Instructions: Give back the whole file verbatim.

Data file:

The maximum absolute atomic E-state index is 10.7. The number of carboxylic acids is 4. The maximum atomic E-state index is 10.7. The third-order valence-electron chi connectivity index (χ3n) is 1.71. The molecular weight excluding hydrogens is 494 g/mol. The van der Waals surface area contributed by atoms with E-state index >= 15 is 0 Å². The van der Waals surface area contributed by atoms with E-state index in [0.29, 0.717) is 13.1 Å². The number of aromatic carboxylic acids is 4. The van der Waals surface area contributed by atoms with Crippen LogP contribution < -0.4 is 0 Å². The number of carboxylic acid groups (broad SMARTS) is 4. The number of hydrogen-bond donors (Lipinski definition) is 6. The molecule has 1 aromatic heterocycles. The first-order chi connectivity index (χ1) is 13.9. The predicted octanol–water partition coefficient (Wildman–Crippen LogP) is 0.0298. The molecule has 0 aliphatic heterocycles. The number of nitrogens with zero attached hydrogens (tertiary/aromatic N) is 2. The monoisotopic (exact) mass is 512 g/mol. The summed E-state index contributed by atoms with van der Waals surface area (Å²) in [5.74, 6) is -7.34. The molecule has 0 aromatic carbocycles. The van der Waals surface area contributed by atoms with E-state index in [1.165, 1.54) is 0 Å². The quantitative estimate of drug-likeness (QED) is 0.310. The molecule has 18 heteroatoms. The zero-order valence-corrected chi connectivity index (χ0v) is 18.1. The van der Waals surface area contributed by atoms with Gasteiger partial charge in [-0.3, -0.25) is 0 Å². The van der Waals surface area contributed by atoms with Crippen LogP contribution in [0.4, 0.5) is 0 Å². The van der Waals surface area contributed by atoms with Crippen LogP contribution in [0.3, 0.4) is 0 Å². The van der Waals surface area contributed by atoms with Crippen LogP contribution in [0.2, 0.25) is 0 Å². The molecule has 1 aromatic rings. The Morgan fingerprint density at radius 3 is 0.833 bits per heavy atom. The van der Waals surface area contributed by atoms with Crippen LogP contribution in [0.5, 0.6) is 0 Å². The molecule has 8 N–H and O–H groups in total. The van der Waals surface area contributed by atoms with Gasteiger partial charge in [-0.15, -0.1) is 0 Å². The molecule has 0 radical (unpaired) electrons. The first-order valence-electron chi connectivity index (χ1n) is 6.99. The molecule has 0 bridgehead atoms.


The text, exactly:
The maximum absolute atomic E-state index is 10.7. The number of carboxylic acids is 4. The maximum atomic E-state index is 10.7. The third-order valence-electron chi connectivity index (χ3n) is 1.71. The molecular weight excluding hydrogens is 494 g/mol. The van der Waals surface area contributed by atoms with E-state index >= 15 is 0 Å². The van der Waals surface area contributed by atoms with E-state index in [0.29, 0.717) is 13.1 Å². The number of aromatic carboxylic acids is 4. The van der Waals surface area contributed by atoms with Crippen LogP contribution < -0.4 is 0 Å². The number of carboxylic acid groups (broad SMARTS) is 4. The number of hydrogen-bond donors (Lipinski definition) is 6. The molecule has 1 aromatic heterocycles. The first-order chi connectivity index (χ1) is 13.9. The predicted octanol–water partition coefficient (Wildman–Crippen LogP) is 0.0298. The molecule has 0 aliphatic heterocycles. The number of nitrogens with zero attached hydrogens (tertiary/aromatic N) is 2. The monoisotopic (exact) mass is 512 g/mol. The summed E-state index contributed by atoms with van der Waals surface area (Å²) in [5.74, 6) is -7.34. The molecule has 0 aromatic carbocycles. The van der Waals surface area contributed by atoms with E-state index in [1.165, 1.54) is 0 Å². The quantitative estimate of drug-likeness (QED) is 0.310. The molecule has 18 heteroatoms. The zero-order valence-corrected chi connectivity index (χ0v) is 18.1. The van der Waals surface area contributed by atoms with Gasteiger partial charge in [-0.3, -0.25) is 0 Å². The van der Waals surface area contributed by atoms with Crippen LogP contribution in [0.4, 0.5) is 0 Å². The van der Waals surface area contributed by atoms with Crippen LogP contribution in [0.3, 0.4) is 0 Å². The van der Waals surface area contributed by atoms with Crippen LogP contribution in [0.2, 0.25) is 0 Å². The molecule has 1 aromatic rings. The Morgan fingerprint density at radius 3 is 0.833 bits per heavy atom. The van der Waals surface area contributed by atoms with Crippen LogP contribution in [0.5, 0.6) is 0 Å². The molecule has 8 N–H and O–H groups in total. The van der Waals surface area contributed by atoms with Gasteiger partial charge in [-0.15, -0.1) is 0 Å². The molecule has 0 radical (unpaired) electrons. The first-order valence-electron chi connectivity index (χ1n) is 6.99. The molecule has 0 bridgehead atoms.